Anyway, it was an interesting first day though I did not stay till the end of the day for Pavan Varma’s book launch. I stayed back for the awards session where the renowned poet Adil Jussawala gave away the Muse India prizes to three young poets- Anindita Sen Gupta, Semeen Ali and Amrita Nair.

I tried to think of some excuses to attend the second day also but I couldn’t take the day off. On the last and final day too I teamed up with Hari and got to the venue by ten in the morning. We sat in the session with Suniti Namjoshi. I was not aware that she was in the IAS before she left it. It was an interesting and illuminating talk by her that made me decide to read at least one book by her. Unfortunately, Mark Tully had not come and I could only catch the second part of the session titled ‘Adapting to India’. It was followed by a reading of fiction by K.Srilata, Priti Aisola, Swati Chawla, Sagarika Chakraborty and Sudha Balagopal. It was interesting to listen to different voices taking us into different landscapes and stories. Two of the writers I knew, K.Srilata read out passages from her latest fiction work ‘A Table for Four’ and Priti Aisola read out from her third book in the making.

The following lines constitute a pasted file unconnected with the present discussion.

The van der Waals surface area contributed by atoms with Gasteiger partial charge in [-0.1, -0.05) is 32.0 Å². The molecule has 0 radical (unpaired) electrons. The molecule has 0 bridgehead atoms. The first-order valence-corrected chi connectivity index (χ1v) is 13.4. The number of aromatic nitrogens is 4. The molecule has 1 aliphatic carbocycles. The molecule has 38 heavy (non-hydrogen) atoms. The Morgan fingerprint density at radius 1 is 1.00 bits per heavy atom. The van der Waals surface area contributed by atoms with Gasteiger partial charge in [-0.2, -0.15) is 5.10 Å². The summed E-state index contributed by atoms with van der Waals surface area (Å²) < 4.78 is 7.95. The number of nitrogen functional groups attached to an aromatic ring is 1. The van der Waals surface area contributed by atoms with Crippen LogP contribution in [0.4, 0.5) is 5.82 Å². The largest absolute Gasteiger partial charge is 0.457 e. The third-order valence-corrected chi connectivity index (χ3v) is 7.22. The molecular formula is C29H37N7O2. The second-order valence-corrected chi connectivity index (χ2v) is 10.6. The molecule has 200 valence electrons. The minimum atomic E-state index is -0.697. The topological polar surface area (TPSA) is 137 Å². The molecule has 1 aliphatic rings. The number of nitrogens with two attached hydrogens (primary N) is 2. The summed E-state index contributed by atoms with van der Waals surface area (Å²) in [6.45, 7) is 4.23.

The venue was teeming with excited school children who had come to participate in a creative writing event. However, there was sparse attendance at other events especially in the sessions in Urdu and Hindi later in the afternoon. After lunch I sat in a session where four Urdu writers- read out ‘nazms’ and ‘shairi’. This was one of the most interesting sessions I had attended and I wish I could have stayed back for the ‘Mushaira’ that was slated after tea. But we reluctantly left at three in the afternoon mind filled with all that we had sat through.

It was a fine show put up by the Muse India team comprising of GSP Rao, Dr. T. Vijaya Kumar and others. They deserve to be congratulated for the successful conduct of the event despite things being what they are in Hyderabad.

Tuesday, January 17, 2012

Food and the Hyderabadi